For the purposes of Success Criterion 1.4.5, "text" in SVG could be
used to meet this requirement as long as it could be programmatically

Comment 3: 80 characters
Source: http://lists.w3.org/Archives/Public/public-comments-wcag20/2008Feb/0096.html
(Issue ID: 2546)
Original Comment:

In the second bullet, does "80 characters" apply to the Japanese characters?

The character in Japanese are double-byte character in general. For
the Japanese content, would "40 characters" be appropriate for this?

Proposed Change:
Need the number for the other languages than the alphabetical
languages such as CJK characters.

Response from Working Group:

This is a good point about CJK languages. Thank you. We intended this
to be about visual presentation, and not the encoding.

There are some studies about readability of the font size of Roman,
Kanji, Hiragana, and Katakana characters.  These studies showed
that an easy-to-read font size for Kanji is about two times
wider than that of Roman characters.  As for Hiragana and Katakana, the
ratio seems to be a bit smaller than two. In addition, most Japanese
fixed-width fonts are designed so characters are two times wider than
Roman characters. So 80 Roman characters span roughly as much
horizontal space as 40 characters of Japanese Zenkaku (double-byte)

We have modified the success criterion so that line lengths for both
CJK and non-CJK are specified and line lengths are comparable for CJK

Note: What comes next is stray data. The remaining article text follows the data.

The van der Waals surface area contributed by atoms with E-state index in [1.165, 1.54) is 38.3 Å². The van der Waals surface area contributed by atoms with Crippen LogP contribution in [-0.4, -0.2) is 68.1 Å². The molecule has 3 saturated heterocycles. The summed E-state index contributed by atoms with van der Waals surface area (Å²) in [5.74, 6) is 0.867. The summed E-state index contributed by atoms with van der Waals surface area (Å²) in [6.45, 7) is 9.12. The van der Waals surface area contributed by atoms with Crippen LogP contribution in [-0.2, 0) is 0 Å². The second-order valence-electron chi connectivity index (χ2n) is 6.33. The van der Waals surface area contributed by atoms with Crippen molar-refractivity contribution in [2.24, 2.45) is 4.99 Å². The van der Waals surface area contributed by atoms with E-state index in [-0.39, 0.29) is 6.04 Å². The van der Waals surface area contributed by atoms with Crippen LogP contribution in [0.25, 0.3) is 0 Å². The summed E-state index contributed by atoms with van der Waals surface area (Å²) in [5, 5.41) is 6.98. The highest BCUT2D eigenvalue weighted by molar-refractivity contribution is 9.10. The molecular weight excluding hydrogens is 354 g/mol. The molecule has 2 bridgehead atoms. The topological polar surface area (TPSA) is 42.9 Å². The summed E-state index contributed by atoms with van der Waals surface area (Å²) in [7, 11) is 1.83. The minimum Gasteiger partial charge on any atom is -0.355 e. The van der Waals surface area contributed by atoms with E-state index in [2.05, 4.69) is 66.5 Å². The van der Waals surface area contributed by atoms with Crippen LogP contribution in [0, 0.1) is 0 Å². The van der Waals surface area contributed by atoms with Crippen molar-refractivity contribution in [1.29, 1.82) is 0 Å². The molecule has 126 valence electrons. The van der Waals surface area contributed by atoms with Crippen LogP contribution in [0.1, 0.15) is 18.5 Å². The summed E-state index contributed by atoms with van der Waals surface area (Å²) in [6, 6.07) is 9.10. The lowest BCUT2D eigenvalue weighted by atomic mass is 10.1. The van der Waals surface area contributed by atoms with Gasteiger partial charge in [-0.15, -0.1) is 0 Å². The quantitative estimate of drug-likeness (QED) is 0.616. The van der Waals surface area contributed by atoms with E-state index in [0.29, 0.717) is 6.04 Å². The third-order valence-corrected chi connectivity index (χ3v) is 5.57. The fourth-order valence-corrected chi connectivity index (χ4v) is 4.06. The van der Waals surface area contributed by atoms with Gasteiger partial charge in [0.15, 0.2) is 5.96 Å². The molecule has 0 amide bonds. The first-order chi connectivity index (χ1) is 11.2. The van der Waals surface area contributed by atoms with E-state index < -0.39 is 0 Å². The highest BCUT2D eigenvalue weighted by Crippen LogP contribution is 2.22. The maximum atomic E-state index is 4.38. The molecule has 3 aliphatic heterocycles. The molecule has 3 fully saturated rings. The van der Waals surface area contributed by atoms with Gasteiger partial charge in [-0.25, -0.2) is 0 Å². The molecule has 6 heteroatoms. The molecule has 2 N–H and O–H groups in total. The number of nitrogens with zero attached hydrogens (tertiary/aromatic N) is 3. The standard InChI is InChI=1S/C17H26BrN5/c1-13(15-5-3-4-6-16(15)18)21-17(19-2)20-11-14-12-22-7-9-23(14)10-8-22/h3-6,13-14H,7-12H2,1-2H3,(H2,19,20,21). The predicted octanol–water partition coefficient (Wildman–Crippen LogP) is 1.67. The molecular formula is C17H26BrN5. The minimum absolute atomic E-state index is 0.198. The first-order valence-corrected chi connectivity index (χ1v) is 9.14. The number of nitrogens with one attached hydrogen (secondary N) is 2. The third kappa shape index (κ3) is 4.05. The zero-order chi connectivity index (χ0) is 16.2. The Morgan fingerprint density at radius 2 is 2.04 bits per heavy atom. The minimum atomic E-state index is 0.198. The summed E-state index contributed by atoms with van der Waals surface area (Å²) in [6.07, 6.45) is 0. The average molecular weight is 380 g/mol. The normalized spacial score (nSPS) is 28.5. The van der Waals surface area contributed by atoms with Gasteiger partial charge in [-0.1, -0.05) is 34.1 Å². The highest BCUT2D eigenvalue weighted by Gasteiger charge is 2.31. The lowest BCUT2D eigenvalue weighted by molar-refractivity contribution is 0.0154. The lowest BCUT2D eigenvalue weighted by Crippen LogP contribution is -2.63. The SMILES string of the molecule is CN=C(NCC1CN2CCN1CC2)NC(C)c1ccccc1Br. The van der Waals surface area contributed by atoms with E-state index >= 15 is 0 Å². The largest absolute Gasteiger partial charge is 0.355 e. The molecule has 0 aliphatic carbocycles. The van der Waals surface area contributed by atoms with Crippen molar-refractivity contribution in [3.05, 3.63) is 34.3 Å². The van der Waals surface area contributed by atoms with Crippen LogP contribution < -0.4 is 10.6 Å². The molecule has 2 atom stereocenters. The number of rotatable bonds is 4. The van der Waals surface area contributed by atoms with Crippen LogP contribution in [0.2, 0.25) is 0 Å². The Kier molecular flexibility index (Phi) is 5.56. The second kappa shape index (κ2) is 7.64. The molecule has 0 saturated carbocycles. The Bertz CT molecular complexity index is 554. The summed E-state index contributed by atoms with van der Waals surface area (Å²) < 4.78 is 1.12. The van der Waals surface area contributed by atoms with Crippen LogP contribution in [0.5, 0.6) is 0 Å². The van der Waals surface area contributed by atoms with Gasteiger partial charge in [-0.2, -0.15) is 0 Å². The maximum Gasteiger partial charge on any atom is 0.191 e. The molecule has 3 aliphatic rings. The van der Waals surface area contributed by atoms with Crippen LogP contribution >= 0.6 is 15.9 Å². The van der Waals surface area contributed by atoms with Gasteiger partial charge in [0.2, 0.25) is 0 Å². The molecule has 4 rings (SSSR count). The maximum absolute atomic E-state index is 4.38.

and non-CJK characters. We will also add a number of resources on the
Japanese research to the Understanding 1.4.8 document.

Comment 4: How to create the documented lists
Source: http://lists.w3.org/Archives/Public/public-comments-wcag20/2008Feb/0097.html
(Issue ID: 2547)
Original Comment:

Thank you for providing the detailed information on "Documented lists
of Web technologies with Accessibility Support". However, We still
couldn't understand how to create the lists. Will the WCAG WG provide
the test files and/or the common forms of documentation? We won't be
able to create the lists for Japanese without those materials. Also it
would be the same for any other languages. There should be the
consistency for the documentation among the languages. International
companies could be annoyed if the documented lists for different
languages would differ in quality.

Response from Working Group:

The working group recognizes that the need for information on which
technologies are 'accessibility-supported' is important to use of the

Such data can only come from testing different versions of user
agents and assistive technology and recording whether the features of
the technology are supported. We expect that this information may
need to be compiled from multiple sources. WAI will be working with
others to establish an approach for collecting information on the
accessibility support of various technologies by different user
agents and assistive technologies.

WCAG 2.0 is still in development. We expect that during Candidate
Recommendation period we will have some initial information on
accessibility supported technologies, to demonstrate how this
approach will work once WCAG 2.0 becomes a W3C Recommendation.

The Candidate Recommendation process itself requires that there be
examples that demonstrate conformance. So there will certainly be some
information about accessibility supported technologies in order to get
out of the candidate recommendation stage for WCAG 2.0.
Received on Tuesday, 11 March 2008 00:22:33 UTC